We're now at the pithy center of Twelfth Night, in particular Act II, scene 4, where Viola almost loses her decorum and her incognito--where, that is, she almost confesses her suppressed love for Orsino: "My father had a daughter loved sa man/As it might be perhaps,were I a woman,/ I should your lordship." This must be a hellaciously difficult scene to get right--so much going on that one (Viola) must conceal and the other (Orsino) seems barely to understand. This is perhaps the scene that makes the play so popular with some Shakespeare fans, despite its impossible plot and its unpleasant subplot. Orsino does not take the bait--or yet perhaps he does, without knowing it. For Viola becomes the one person (to our knowledge) who can actually command the attention of those most self-absorbed man. He seems to be taken by Viola better than he knows.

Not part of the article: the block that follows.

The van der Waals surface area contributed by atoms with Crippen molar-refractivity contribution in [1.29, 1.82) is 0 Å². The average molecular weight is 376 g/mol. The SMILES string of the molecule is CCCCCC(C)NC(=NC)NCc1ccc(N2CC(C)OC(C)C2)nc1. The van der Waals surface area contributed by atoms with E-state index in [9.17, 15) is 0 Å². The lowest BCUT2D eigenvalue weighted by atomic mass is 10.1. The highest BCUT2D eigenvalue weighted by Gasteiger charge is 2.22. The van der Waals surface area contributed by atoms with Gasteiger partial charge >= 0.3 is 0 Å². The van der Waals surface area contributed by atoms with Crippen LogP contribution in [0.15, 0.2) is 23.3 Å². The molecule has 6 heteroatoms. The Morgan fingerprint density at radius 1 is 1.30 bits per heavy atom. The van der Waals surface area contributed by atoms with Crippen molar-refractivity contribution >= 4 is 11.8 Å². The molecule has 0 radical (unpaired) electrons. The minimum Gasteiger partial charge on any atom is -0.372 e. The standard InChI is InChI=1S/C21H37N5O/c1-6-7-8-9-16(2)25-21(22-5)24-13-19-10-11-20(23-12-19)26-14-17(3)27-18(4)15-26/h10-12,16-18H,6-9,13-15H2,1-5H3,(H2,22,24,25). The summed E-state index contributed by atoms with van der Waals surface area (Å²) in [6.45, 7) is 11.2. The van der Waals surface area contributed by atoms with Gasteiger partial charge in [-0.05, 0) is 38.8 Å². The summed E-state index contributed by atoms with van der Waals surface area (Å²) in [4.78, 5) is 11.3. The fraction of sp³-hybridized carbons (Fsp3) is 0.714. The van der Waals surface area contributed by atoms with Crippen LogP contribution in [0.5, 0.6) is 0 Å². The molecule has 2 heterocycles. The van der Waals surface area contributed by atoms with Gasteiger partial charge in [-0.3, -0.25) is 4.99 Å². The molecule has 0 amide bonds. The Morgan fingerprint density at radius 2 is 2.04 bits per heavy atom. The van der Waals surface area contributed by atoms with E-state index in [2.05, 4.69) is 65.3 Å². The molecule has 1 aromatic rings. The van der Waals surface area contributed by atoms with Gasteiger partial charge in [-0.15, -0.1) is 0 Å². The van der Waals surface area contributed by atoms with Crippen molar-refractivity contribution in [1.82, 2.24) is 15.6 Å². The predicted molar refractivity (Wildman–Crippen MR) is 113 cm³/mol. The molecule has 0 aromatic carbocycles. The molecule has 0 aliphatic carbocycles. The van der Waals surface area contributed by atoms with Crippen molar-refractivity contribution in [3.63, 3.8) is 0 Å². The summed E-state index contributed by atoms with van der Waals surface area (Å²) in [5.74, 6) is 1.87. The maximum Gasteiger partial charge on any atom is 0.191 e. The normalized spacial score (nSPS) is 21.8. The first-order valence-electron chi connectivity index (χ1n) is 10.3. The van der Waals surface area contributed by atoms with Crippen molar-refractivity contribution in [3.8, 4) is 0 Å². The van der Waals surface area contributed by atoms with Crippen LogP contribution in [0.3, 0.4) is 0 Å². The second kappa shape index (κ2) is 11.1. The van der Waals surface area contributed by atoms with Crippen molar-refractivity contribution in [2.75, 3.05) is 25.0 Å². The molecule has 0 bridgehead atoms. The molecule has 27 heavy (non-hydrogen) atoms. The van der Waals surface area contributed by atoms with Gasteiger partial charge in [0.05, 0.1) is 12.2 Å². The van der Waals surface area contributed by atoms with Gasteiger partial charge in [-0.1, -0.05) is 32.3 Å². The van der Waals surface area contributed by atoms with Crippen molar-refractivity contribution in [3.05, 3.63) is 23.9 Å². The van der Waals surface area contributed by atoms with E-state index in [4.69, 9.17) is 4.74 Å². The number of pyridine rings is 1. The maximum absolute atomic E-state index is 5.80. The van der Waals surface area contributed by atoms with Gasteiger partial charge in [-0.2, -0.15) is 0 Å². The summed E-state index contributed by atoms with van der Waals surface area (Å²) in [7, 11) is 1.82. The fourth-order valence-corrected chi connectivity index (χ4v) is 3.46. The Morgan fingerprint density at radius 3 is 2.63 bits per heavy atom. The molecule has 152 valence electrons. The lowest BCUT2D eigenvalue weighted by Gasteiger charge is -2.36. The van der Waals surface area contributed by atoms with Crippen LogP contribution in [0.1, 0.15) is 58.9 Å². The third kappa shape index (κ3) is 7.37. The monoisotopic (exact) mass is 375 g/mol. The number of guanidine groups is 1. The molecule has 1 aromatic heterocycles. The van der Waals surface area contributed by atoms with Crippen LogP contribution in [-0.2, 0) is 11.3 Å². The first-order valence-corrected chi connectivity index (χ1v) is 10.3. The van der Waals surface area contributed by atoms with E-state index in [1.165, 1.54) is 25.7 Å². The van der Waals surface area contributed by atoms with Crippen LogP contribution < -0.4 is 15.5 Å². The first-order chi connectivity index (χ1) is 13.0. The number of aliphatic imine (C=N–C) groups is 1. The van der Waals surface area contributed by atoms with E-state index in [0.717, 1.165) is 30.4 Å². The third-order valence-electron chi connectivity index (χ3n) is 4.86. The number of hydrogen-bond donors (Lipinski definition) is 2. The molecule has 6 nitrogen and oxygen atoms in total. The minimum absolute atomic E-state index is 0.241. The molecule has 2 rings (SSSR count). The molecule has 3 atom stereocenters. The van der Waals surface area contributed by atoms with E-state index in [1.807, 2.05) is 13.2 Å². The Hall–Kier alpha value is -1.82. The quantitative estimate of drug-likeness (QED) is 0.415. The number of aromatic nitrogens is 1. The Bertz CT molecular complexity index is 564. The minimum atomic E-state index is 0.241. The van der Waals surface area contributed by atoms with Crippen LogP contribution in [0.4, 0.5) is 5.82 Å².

There follows the "boxwood" scene where Malvolio takes the bit of his own, finding the letter and determining to go before his lady cross-gartered and in yellow stalkings. Again, there are so many ways in which it could go wrong but here, perhaps the extraordinary artistry is in the writing, not the playing. Shakespeare does a remarkable job of keeping the practical joke all funny and engaging--the bad stuff comes later. I'm still struck by how similar and yet how different this "letter trap" is so similar and yet so different from what is, after, all, virtually the identical device just a few years before in Much Ado About Nothing.